Explore and Understand Africa Through Her Food and Culture

If you like honey, fear not the bees. -African Proverb

Saturday, July 30, 2016

Clean Eating is a Lifestyle

What is clean eating? Clean eating is not a diet fad; it is a lifestyle of eating food in its most natural state; Tour of Africa has 15 planting a home garden safety tips for clean eating. Follow Africa's clean eating example by choosing natural foods as often as possible, foods grown and eaten from your home garden.



Home gardening has always been an important source of food for African rural and urban individuals and families.

Clean Eating and Home Gardening


Home gardening as well as clean eating is nothing new to Africans; it has always been a way of life growing a traditional home garden of leafy vegetables, tubers and herbs grown in simple containers or small pots. Home gardening has always been an important source of food for African rural and urban individuals and families.

More often than not, when we are clean eating, we eat fresh fruit and vegetables raw so we cannot rely on the heat of cooking to destroy pathogens that might be on our produce, it is important to prepare raw produce with food safety in mind.


15 planting a home garden safety tips for clean eating


Traditional seed storage bin in Africa. It is estimated that 80% of all seed used by farmers in the tropics is derived from stocks held on-farm from previous seasons.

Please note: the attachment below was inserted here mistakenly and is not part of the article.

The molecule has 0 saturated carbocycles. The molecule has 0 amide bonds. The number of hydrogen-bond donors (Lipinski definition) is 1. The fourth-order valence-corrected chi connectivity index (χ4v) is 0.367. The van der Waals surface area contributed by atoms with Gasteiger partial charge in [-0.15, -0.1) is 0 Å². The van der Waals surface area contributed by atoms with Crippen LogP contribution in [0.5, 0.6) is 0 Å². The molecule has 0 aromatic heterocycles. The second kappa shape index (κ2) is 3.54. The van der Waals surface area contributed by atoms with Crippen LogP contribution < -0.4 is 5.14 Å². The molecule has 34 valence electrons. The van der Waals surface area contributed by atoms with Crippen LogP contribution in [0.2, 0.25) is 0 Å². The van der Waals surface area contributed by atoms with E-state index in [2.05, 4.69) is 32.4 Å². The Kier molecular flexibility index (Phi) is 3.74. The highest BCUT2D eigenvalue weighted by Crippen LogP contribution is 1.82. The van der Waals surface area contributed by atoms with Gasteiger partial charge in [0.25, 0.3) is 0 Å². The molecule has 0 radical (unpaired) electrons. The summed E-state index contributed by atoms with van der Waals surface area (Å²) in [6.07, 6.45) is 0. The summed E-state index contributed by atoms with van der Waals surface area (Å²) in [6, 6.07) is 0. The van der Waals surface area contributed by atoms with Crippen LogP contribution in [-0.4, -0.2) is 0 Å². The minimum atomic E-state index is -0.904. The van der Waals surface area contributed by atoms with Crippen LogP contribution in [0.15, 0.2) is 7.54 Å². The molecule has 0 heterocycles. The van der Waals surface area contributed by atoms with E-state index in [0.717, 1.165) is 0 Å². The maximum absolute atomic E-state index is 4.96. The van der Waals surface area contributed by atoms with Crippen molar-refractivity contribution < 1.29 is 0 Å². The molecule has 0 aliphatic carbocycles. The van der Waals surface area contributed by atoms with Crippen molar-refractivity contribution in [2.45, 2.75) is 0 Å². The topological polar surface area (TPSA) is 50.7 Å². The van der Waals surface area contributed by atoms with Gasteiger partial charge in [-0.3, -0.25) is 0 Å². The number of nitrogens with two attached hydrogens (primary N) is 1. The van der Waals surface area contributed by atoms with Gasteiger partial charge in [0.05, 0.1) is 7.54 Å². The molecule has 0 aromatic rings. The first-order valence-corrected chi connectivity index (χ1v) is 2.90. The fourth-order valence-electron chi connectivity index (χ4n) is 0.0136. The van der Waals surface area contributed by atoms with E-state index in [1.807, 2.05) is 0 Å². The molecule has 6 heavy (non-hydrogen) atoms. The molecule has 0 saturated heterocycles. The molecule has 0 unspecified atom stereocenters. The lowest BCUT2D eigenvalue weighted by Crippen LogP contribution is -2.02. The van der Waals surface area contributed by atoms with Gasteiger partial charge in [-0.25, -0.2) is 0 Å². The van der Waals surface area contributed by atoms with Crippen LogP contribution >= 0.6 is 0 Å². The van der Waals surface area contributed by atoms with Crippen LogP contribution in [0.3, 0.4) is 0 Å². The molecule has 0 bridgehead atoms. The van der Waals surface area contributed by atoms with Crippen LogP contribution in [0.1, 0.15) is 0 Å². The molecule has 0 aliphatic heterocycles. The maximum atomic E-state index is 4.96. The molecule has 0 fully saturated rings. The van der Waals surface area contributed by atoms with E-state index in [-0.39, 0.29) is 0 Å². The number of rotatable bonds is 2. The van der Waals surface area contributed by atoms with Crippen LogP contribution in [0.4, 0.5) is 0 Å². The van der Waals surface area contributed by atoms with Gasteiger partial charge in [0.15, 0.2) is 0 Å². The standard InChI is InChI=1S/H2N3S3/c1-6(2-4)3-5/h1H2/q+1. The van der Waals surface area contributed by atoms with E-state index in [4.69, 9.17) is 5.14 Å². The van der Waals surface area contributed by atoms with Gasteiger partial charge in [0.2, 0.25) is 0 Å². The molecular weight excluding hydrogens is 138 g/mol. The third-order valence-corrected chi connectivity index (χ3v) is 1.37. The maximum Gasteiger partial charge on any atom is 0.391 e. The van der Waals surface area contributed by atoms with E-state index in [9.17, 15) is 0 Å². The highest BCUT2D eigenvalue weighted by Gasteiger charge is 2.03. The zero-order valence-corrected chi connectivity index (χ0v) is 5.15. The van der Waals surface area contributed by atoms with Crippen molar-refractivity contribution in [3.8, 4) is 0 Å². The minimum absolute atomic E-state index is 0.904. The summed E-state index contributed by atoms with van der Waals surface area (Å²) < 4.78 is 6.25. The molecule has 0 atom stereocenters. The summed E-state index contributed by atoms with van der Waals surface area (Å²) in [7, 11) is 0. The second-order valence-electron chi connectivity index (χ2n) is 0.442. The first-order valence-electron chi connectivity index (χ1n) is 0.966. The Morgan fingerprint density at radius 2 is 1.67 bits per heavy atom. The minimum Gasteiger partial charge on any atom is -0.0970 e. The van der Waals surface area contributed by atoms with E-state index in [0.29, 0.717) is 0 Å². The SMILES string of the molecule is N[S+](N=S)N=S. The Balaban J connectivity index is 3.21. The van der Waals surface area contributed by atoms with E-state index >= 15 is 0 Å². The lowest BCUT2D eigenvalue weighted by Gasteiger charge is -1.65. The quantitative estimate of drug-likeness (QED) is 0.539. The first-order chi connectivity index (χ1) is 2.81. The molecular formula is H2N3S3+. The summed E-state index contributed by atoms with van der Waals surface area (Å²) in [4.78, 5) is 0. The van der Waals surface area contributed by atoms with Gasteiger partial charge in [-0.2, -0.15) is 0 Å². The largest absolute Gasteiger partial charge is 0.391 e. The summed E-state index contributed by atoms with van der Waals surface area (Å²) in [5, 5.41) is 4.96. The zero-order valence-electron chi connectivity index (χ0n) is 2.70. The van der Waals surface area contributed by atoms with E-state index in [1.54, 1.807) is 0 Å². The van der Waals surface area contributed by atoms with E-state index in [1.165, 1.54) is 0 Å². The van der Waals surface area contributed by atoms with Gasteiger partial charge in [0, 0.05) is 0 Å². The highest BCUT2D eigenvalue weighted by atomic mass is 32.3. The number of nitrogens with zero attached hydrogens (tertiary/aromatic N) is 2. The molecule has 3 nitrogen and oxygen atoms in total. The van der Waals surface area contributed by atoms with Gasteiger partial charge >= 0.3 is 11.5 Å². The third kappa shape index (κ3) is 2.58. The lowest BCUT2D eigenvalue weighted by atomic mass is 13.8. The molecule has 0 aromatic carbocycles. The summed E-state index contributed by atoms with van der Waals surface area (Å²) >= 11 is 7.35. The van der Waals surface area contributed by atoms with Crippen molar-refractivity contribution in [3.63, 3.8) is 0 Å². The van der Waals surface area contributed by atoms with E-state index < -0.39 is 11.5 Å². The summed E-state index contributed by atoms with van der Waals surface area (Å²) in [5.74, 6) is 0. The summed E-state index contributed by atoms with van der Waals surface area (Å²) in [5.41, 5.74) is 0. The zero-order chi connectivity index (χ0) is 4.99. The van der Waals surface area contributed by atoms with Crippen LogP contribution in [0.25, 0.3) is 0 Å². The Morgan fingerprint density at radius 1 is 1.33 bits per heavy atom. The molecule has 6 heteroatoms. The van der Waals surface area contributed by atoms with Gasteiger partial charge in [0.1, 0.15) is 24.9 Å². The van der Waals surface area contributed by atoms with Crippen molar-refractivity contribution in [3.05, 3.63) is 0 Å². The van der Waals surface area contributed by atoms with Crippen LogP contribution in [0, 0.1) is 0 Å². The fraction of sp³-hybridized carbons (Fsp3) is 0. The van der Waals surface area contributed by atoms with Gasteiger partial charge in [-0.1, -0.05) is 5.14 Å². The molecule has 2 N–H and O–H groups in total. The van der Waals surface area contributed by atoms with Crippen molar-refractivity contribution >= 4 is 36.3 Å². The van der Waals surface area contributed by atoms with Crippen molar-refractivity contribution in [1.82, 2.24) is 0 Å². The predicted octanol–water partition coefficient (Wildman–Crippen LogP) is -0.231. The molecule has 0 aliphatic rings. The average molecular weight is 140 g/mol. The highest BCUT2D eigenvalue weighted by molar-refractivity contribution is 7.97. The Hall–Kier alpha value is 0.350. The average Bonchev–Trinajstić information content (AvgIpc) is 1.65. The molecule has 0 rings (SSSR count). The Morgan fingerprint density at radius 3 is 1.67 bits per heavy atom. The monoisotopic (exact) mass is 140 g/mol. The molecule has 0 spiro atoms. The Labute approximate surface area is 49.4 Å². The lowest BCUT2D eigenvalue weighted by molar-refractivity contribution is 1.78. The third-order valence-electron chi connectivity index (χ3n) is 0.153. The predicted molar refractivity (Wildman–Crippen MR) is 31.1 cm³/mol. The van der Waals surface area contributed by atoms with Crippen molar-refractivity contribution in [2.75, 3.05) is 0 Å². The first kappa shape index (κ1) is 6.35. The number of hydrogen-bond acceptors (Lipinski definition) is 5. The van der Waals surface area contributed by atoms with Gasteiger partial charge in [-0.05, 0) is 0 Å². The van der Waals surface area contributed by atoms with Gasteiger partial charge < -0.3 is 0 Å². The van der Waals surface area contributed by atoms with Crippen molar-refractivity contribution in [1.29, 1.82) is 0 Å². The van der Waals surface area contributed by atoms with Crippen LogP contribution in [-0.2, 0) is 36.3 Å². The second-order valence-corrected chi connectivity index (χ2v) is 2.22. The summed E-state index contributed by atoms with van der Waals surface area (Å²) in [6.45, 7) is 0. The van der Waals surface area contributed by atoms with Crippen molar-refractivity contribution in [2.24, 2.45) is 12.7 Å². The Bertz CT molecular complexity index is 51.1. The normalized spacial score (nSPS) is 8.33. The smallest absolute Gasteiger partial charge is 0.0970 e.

Traditional seed storage bin in Africa. 
1. Locate vegetable gardens away from manure piles, well caps, garbage cans, septic systems and areas where wildlife, farm animals, or the family pets roam.

2. Be very familiar with the quality and safety of the water source you use in your garden.  

3. Do not feed wild animals, even birds, near your garden.

4. Do not use any animal waste, including pet waste, meat scraps or dairy product waste into your compost bin.

5. Use clean gloves that have not been used to stir compost or pull weeds or clean hands when picking produce.

6. Use clean, food-grade containers to collect food. Food-grade containers are made from materials designed specifically to safely hold food. Garbage bags, trash cans, and any containers that originally held chemicals such as household cleaners or pesticides are not food-grade.

Clean Eating and picking beans in Ethiopia, green beans are very easy to grow.
Clean Eating and picking beans in Ethiopia
7. Brush, shake or rub off any excess garden soil or debris before bringing produce into the kitchen.

8. If you choose to wash fruits and vegetables before storing, be sure to dry them thoroughly with a clean paper towel. However, never wash berries until you are ready to eat them.

9. Store unwashed produce in plastic bags or containers.

10. Keep fruit and vegetable bins clean.

11. Rinse fresh fruits and vegetables even if you do not plan to eat the skin or rind.

12. When washing produce fresh from the warm outdoors, the rinse water should not be more than 10 degrees colder than the produce. If you are washing refrigerated produce, use cold water.

Home gardening as well as clean eating is nothing new to Africans; it has always been a way of life
Home gardening as well as clean
eating is nothing new to Africans
13. Never use soap, detergent, or bleach solution to wash fresh fruits or vegetables. These solutions can affect flavor and may not be safe to ingest.

14. Fruits and vegetables needing refrigeration can be stored at 40° F or less.

15. Fruits and vegetables stored at room temperature, onions, potatoes, tomatoes, should be in a cool, dry, pest-free, well-ventilated area separate from household chemicals.




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